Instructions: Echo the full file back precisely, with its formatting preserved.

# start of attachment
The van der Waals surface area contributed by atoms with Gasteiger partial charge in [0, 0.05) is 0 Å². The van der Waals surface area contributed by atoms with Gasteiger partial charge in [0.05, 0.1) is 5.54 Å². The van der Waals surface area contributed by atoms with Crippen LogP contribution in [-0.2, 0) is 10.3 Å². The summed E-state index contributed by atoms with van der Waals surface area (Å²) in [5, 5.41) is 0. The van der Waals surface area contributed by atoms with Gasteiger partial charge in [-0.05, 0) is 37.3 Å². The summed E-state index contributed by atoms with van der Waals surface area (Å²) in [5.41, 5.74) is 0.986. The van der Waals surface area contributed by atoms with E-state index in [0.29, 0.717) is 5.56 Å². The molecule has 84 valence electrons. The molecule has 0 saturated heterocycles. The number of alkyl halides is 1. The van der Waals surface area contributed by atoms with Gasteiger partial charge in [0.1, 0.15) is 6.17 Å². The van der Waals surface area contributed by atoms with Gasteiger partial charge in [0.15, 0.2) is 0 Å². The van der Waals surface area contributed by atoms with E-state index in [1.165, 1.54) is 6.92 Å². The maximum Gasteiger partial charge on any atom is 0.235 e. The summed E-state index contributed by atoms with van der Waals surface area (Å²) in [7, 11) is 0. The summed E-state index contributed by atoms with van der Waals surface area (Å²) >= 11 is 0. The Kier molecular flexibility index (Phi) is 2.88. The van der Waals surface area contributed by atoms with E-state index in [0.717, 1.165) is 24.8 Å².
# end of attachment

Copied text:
The van der Waals surface area contributed by atoms with Gasteiger partial charge in [0, 0.05) is 0 Å². The van der Waals surface area contributed by atoms with Gasteiger partial charge in [0.05, 0.1) is 5.54 Å². The van der Waals surface area contributed by atoms with Crippen LogP contribution in [-0.2, 0) is 10.3 Å². The summed E-state index contributed by atoms with van der Waals surface area (Å²) in [5, 5.41) is 0. The van der Waals surface area contributed by atoms with Gasteiger partial charge in [-0.05, 0) is 37.3 Å². The summed E-state index contributed by atoms with van der Waals surface area (Å²) in [5.41, 5.74) is 0.986. The van der Waals surface area contributed by atoms with E-state index in [0.29, 0.717) is 5.56 Å². The molecule has 84 valence electrons. The molecule has 0 saturated heterocycles. The number of alkyl halides is 1. The van der Waals surface area contributed by atoms with Gasteiger partial charge in [0.1, 0.15) is 6.17 Å². The van der Waals surface area contributed by atoms with Gasteiger partial charge in [0.15, 0.2) is 0 Å². The van der Waals surface area contributed by atoms with E-state index in [1.165, 1.54) is 6.92 Å². The maximum Gasteiger partial charge on any atom is 0.235 e. The summed E-state index contributed by atoms with van der Waals surface area (Å²) in [7, 11) is 0. The summed E-state index contributed by atoms with van der Waals surface area (Å²) >= 11 is 0. The Kier molecular flexibility index (Phi) is 2.88. The van der Waals surface area contributed by atoms with E-state index in [0.717, 1.165) is 24.8 Å².